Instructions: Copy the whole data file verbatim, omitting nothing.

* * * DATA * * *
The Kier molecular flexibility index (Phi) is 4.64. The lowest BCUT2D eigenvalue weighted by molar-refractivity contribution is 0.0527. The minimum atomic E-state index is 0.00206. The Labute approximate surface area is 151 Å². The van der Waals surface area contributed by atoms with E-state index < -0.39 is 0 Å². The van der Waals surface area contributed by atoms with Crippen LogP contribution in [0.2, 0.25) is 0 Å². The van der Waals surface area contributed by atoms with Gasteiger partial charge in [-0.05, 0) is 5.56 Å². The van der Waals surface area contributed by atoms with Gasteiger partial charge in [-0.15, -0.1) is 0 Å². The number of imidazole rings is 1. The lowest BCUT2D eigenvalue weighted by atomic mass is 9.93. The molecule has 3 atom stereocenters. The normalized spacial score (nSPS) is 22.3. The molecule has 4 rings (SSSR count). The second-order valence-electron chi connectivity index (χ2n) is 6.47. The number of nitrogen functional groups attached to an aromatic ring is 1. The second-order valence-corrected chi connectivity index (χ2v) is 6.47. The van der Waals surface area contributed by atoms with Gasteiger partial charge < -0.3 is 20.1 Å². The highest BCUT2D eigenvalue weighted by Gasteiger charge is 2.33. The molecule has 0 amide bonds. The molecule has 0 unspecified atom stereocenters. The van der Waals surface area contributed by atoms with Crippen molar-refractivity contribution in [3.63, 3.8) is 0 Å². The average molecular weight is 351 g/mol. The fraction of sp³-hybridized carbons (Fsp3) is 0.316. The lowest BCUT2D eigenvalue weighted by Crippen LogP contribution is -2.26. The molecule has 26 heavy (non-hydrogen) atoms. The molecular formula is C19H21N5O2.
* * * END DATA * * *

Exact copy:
The Kier molecular flexibility index (Phi) is 4.64. The lowest BCUT2D eigenvalue weighted by molar-refractivity contribution is 0.0527. The minimum atomic E-state index is 0.00206. The Labute approximate surface area is 151 Å². The van der Waals surface area contributed by atoms with E-state index < -0.39 is 0 Å². The van der Waals surface area contributed by atoms with Crippen LogP contribution in [0.2, 0.25) is 0 Å². The van der Waals surface area contributed by atoms with Gasteiger partial charge in [-0.05, 0) is 5.56 Å². The van der Waals surface area contributed by atoms with Gasteiger partial charge in [-0.15, -0.1) is 0 Å². The number of imidazole rings is 1. The lowest BCUT2D eigenvalue weighted by atomic mass is 9.93. The molecule has 3 atom stereocenters. The normalized spacial score (nSPS) is 22.3. The molecule has 4 rings (SSSR count). The second-order valence-electron chi connectivity index (χ2n) is 6.47. The number of nitrogen functional groups attached to an aromatic ring is 1. The second-order valence-corrected chi connectivity index (χ2v) is 6.47. The van der Waals surface area contributed by atoms with Gasteiger partial charge < -0.3 is 20.1 Å². The highest BCUT2D eigenvalue weighted by Gasteiger charge is 2.33. The molecule has 0 amide bonds. The molecule has 0 unspecified atom stereocenters. The van der Waals surface area contributed by atoms with Crippen molar-refractivity contribution in [3.63, 3.8) is 0 Å². The average molecular weight is 351 g/mol. The fraction of sp³-hybridized carbons (Fsp3) is 0.316. The lowest BCUT2D eigenvalue weighted by Crippen LogP contribution is -2.26. The molecule has 26 heavy (non-hydrogen) atoms. The molecular formula is C19H21N5O2.